A paydown can come in many forms — from budgeting extra money from side jobs to gaining inheritance and, well, winning the lottery. All that matters is that you pay more on principal and interest on your mortgage loan than you normally would.
So why would you like to pay down your mortgage? There are a variety of reasons, but primarily to pay off what is, traditionally, the largest debt you’ll acquire in your lifetime. It isn’t a debt which must be paid immediately, but the sooner you do, the more financially secure you’ll be.
Here are a few considerations to make for paydown on your mortgage:
Splitting your mortgage payment into two can be both mentally relieving and money-saving. By splitting your payment into two segments per month, you can fit in an extra payment every year. This, as financial expert Suzan Orman notes, can land you a 13th payment on a mortgage in a year and save you in the long run.
However, a bi-weekly plan isn’t for everyone. Some mortgage services, as bankrate.com points out, charge for bi-weekly payments — the benefits of which you can get for free if you’re financially disciplined enough.
Additionally, you’ll need to consider if you can do something more productive with any excess money you may come across. If your mortgage has a low interest-rate, and you can properly invest so your returns meet that rate or higher in the form of an IRA or 401(k), you might consider another paydown method.
A prepayment is perhaps the easiest, and simplest, method of paying down your mortgage debt. All you do is pay more than required on your contract for each month. The trick, however, is establishing the habit of placing, consistently, an extra $50 or $100 towards your mortgage.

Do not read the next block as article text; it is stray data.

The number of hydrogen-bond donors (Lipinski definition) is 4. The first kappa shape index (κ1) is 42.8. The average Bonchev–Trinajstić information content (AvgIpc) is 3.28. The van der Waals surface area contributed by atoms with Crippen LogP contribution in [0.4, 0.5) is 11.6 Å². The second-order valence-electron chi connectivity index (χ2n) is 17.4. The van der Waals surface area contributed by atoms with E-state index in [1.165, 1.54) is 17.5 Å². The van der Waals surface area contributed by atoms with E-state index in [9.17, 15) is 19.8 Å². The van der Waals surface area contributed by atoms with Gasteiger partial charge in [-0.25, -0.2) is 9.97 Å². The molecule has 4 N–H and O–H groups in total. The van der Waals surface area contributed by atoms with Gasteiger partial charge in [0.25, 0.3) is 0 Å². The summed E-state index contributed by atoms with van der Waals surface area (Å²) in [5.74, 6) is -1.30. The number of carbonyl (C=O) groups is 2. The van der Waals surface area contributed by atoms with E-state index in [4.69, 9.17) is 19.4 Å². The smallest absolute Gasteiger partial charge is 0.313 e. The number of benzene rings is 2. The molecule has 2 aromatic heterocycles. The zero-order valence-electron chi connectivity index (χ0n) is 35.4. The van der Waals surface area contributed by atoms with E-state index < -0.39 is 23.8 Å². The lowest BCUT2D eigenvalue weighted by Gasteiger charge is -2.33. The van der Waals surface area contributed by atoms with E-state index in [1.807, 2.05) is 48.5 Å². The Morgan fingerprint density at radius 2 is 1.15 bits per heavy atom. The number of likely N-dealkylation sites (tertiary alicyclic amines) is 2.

This extra payment, however, shouldn’t come at your cost. Check with your mortgage agreement for any fines for prepayments and consider any investments you can make which will earn a higher return than your mortgage interest rate.
Refinancing your mortgage is always an option. Traditional mortgages spanning 30-years can, depending on your income and whether the housing market is in your favor, sometimes be renegotiated into a 15-year payment plan. You’ll be paying more per month, but, as Yahoo! Homes points out, you’ll be saving more in the long-run.
When you shouldn’t make a mortgage paydown
You should always choose to pay off higher-interest debts before you put extra money towards your mortgage. These debts, as the New York Times points out, can come in the form of a credit card, car loan, or some other type of credit you’ve taken on. Additional priorities, NYT notes, are your retirement savings and your emergency savings funds. Finally, you might able to make, and in the eyes of the IRS, save, more money in the long run by stuffing it away into retirement savings. If you’re unsure, talk to your a financial expert you know well.
Paying off your debts is always a satisfying feeling. With mortgages it can be so emotional that some even opt to ceremoniously burn their last payment notice at a party. But that satisfying feeling of paying off a long-standing debt shouldn’t come at your expense. Keeping up to date with the latest payment trends and rate can help you save a bundle, and make that little flame feel all the warmer.
Angie Picardo is a staff writer for NerdWallet. Her mission is to help consumers stay financially savvy, and save some money with the best CD account .
Being budget smart and tech savvy often go hand in hand and for obvious reasons. Technology has made it easy for you to accomplish almost anything—including keeping track of your finances and spending with Excel spreadsheets.
With the popularity of mobile devices, it comes as no surprise that budget cautious users are starting to shift their financial spreadsheet tracking onto smartphones and tablets. If you’re starting to make use of your mobile device to stay on budget yourself, here’s some advice on how to stay smart and stay on top of your financial tracking sheets while on the go.